So it was with extreme and malicious satisfaction that she noticed that John Myrick’s Harley was parked (almost) on double yellow lines and had no registration plate. Especially as, briefly glancing into the upper window to reveal the aforementioned John Myrick’s rear end bouncing up and down at quite the pace amid excitable feminine moans, she knew about her dashing rival in lust.

She grinned with sadistic pleasure as she reached under her jacket for a pen and the tools of her trade. Indeed, in writing out the ticket she had to restrain herself from adding “Kebabbing my fancy-woman” in the box for details of offences committed. With a smug grin on her features, she folded the ticket round the bike’s handlebar, and stepped back to feel officious.

As a result, she thus overheard the highwayman and his sweetheart in conversation, albeit punctuated with post-coital gaspings for breath.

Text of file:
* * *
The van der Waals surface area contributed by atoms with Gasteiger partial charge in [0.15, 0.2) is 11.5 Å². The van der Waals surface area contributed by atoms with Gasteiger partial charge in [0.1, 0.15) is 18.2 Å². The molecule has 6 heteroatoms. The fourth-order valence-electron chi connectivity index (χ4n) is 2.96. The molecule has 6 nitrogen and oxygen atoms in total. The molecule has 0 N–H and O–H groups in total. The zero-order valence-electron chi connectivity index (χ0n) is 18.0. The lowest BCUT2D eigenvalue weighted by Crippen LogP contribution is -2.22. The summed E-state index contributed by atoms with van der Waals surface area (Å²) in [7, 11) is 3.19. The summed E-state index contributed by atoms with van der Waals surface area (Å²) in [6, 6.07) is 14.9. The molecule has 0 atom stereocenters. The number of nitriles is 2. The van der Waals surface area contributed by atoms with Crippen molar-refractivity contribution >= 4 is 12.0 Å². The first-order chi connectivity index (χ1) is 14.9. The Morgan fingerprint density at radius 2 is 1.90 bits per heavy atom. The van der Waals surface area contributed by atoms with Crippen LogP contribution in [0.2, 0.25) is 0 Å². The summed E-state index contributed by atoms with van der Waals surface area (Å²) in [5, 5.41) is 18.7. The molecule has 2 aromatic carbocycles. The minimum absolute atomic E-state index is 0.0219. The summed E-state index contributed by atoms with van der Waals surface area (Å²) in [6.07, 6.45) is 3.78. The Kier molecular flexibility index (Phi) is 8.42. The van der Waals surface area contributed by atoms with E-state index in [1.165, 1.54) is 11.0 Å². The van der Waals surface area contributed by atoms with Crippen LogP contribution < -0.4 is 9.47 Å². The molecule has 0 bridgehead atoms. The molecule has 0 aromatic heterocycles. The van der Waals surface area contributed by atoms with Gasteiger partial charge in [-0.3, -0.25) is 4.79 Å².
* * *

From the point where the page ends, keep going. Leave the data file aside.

“…what do you think of that then, beloved?” he asked her.

“Well… pumpkin…” she giggled. “I’m certainly up for it… in more ways than one!”

“Good to hear it… Then, I’d best get away then. The night is long, and I have work to do…”

“None of which is at all legal, of course, I’ll warrant!” Lizzie replied. Much to her chagrin, Andrea imagined her tousling his shaggy hair playfully at this comment. “You rogue, you…”

“So, watch for me tonight… I swear to you, my love, that I shall be back before the dawn, when we can elope far, far, away, and be together forever and want for nothing!” he said, rather grandiosely. “Martin Smith… whoever you are, whatever you do for a living… I thank you for financing me!”